Overcoming the Guilt or Shame of Bankruptcy & Chapter 13 as an Option

“I was taught growing up that if you incur a debt, you’re responsible for paying it.”
“I always pay my bills.  I never wanted to have to file for bankruptcy.”
“I could have avoided this if only my credit card company would drop my interest rate.”
Despite all of the jokes and political rhetoric about people who welch on their debts, deadbeats, welfare recipients, the “moocher class”, etc., the fact of the matter is – the stigma associated with bankruptcy and not paying one’s bills is extremely prevalent.  These are ethical principles that are ingrained into our minds at an early age, and difficult to overcome.
Unfortunately, some people get so bogged down by these dogmas, that they delay doing anything about their finances until it’s too late – and they are faced with imminent invasive collection actions such as wage garnishments, bank levies, utility shut-offs, lawsuits, repossessions, and foreclosures.
Instead of getting the fresh start they needed, they dragged their heels until their debts spiraled out of control.
For those of you that believe that bankruptcy is morally repugnant, I urge you to consider Chapter 13 Bankruptcy.
Some debtors are required to file for Chapter 13 instead of Chapter 7 because they are ineligible to file Chapter 7 due to a prior bankruptcy or their income disqualifies them.  Others file Chapter 13 to obtain extra protections for assets or to avoid foreclosure.
As your bankruptcy attorney, I owe you a fiduciary duty.  In the past, I’ve discouraged people from filing Chapter 13 unless they absolutely had to.  Let’s be honest – Chapter 13 is longer, more difficult, and requires adherence to a disciplined budget.  But if someone insists on filing Chapter 13 strictly for moral reasons, I would rather they do that than not do anything at all, which would only make financial matters worse in the long run.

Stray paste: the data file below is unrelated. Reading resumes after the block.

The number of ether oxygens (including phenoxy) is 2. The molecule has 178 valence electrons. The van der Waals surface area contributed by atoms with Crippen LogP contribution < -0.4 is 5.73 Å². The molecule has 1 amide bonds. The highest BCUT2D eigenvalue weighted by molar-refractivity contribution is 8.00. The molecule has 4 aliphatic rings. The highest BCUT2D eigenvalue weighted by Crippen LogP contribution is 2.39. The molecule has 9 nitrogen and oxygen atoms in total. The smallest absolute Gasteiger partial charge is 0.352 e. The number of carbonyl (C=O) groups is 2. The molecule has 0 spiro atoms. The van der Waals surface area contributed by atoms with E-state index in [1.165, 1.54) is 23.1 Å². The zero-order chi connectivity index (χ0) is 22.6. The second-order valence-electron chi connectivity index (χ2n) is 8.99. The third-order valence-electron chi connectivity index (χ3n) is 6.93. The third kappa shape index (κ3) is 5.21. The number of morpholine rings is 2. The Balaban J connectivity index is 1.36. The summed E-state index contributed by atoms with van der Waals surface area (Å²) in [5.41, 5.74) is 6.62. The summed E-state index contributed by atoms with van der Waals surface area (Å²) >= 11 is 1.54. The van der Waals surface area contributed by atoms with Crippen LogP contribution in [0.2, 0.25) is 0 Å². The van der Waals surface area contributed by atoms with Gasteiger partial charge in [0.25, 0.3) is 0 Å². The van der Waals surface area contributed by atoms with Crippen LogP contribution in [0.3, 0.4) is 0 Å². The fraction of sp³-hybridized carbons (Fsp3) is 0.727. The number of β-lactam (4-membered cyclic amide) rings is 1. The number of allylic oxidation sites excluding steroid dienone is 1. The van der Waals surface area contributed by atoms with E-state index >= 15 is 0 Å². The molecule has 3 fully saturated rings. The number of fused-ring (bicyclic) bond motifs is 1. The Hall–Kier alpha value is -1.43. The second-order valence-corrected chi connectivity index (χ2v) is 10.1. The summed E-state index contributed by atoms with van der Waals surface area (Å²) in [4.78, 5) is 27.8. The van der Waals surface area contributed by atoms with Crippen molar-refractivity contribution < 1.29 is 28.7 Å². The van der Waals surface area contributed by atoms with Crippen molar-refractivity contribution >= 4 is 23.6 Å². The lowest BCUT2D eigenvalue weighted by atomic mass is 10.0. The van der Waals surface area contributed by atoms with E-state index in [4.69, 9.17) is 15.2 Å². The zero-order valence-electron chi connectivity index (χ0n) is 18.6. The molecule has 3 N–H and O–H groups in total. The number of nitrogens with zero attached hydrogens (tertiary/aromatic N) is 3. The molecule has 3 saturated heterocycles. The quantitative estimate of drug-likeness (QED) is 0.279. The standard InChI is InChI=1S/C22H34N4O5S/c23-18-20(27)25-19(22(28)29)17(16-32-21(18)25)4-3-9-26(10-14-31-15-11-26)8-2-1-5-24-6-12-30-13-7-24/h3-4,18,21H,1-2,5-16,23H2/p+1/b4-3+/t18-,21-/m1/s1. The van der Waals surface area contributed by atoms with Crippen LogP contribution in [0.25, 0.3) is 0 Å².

What is Chapter 13?  Generally-speaking, it is a 3 to 5 year debt consolidation and repayment program.  We take all of your debts, pool them together, and break them up into different categories.  Based on the types of debts you have and the circumstances of your case, certain types of debts must be paid in full while most of your debts are paid pennies on the dollar.  That percentage is based primarily on income, but sometimes other non-income factors come into play.  The unpaid percentage is usually discharged (with the exceptions of certain non-dischargeable debts, such as student loans) just like in Chapter 7 Bankruptcy.
Debts that are not dischargeable in Chapter 7 Bankruptcy – such as domestic support obligations, taxes, and student loans – can be rolled into and paid in a Chapter 13 Bankruptcy.  Virtually everyone qualifies for Chapter 13 Bankruptcy (there are debt limitations that few people ever come close to breaching – $383,175 unsecured debt and $1,149,525 secured debt, as of the date of this post).
And if you absolutely, positively are unwilling to do bankruptcy at all, consider alternative debt relief options, such as Chapter 128 or our Budget Counseling Services.